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Type of publication: Straipsnis / Article
Author(s): Абашев, Владимир
Title: Василий Каменский как культурный герой Перми
Other Title: Vasily Kamensky as the Cultural Hero of Perm
Is part of: Česlovo Milošo skaitymai, 2012, nr. 5, p. 99-106
Date: 2012
Keywords: Василий Каменский;Персональная идентичность;Культурный герой;Локализация;Vasily Kamensky;Personal identity;Cultural hero;Locality
Abstract: The article explores the history of recognition of Vasily Kamensky in his native city, Perm, as a cultural hero in his own way – the first poet who revealed Prikamye (the Kama region) in a poetic dimension to the world of ‘big’ literature. In contrast to other futurists, Kamensky was initially bound to local themes, he wrote about Kama and the Urals constantly highlighting his origins in self-characterizations. “I, the Poet, came from Kama”. The place of birth became a dominant category in the structure of Kamensky’s personal identity. The article provides the analysis of autobiographical books by Kamensky “My Biography of the Great Futurist”, 1918, and “The Way of the Enthusiast”, 1931. It is shown that Kamensky’s biographic discourse actualizes mythopoetic paradigm of death and resurrection (re-birth): each new turn in poet’s destiny is described in such terms. Notably, resurrection is only possible on condition of repatriation, contact with his native land. The classification chosen in the article equates the poet’s role to that of the cultural hero which seems to be natural to Kamensky’s self-consciousness. In his literary and social practices Kamensky invariably considered himself as an enlightener for ‘uneducated Perm’, an artist who not only implanted in his hometown the notion of new art, but also indoctrinated the notion of new life. Kamensky’s pursuit for recognition in his native city was one of inducements to his activity. However, local community did not acknowledge Kamensky’s ambitions for a long time, so he felt like a ‘prophet who is unrecognized in his homeland’. Only in the 1930-s did he eventually acquire the long-awaited recognition. However, it arrived neither by virtue of his talent nor persuasiveness of the images he created, but rather owing to the mechanisms of soviet literature which functioned as a state institution. One of the consequences of the party’s line of administering and developing of literary life in the regions was the appearance, let us paraphrase Boris Pasternak, of ‘vacancies of the leading poets’ in the provinces. Such vacancy in Prikamye was occupied by Vasily Kamensky. Local authorities supported a kind of worship of ‘the leading poet’: to commemorate the 25th anniversary of Kamensky’s literary career in 1933 his name was given to a school, a social centre, a kolkhoz and a steamboat. To the poet himself, however, official recognition had a deep personal meaning: ‘recognition as a poet of the Urals and Kama is a kind of miracle’, wrote Kamensky.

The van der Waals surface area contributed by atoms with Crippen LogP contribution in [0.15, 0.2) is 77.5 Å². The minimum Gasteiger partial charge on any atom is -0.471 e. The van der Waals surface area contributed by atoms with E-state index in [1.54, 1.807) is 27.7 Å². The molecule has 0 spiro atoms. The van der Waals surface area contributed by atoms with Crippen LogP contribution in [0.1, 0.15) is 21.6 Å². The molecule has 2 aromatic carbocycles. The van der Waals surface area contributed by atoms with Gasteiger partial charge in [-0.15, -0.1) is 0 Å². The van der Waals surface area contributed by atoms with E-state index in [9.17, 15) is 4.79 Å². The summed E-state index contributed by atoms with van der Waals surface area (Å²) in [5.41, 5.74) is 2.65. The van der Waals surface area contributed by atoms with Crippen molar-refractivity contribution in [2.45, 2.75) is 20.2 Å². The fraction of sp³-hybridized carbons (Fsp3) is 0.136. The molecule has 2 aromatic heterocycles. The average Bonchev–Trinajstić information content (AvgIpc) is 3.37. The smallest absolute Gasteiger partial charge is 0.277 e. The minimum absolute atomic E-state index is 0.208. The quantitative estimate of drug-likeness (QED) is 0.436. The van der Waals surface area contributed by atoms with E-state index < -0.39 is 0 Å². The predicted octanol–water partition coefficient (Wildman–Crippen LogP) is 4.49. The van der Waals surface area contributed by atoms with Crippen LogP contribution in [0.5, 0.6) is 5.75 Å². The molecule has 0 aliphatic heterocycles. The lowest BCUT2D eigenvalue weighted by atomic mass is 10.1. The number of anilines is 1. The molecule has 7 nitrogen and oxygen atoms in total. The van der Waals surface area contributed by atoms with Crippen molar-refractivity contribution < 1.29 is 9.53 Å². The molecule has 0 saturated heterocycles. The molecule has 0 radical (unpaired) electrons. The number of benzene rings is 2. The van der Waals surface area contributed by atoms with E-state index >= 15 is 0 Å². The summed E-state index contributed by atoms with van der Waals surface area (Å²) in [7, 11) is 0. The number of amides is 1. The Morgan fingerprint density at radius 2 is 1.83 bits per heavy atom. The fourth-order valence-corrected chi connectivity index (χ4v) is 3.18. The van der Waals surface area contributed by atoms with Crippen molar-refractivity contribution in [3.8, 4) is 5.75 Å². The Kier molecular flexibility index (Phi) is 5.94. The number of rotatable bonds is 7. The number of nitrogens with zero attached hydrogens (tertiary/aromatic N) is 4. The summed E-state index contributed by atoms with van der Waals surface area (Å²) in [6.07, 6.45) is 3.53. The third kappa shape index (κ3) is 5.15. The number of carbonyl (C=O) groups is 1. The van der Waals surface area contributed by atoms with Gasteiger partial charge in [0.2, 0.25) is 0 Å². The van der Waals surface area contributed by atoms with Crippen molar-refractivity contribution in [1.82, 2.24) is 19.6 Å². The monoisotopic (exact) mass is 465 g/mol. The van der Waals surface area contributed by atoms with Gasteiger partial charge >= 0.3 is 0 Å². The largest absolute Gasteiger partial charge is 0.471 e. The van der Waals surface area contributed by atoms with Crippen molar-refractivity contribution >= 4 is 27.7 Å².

Appears in Collections:Česlovo Milošo skaitymai 2012, nr. 5

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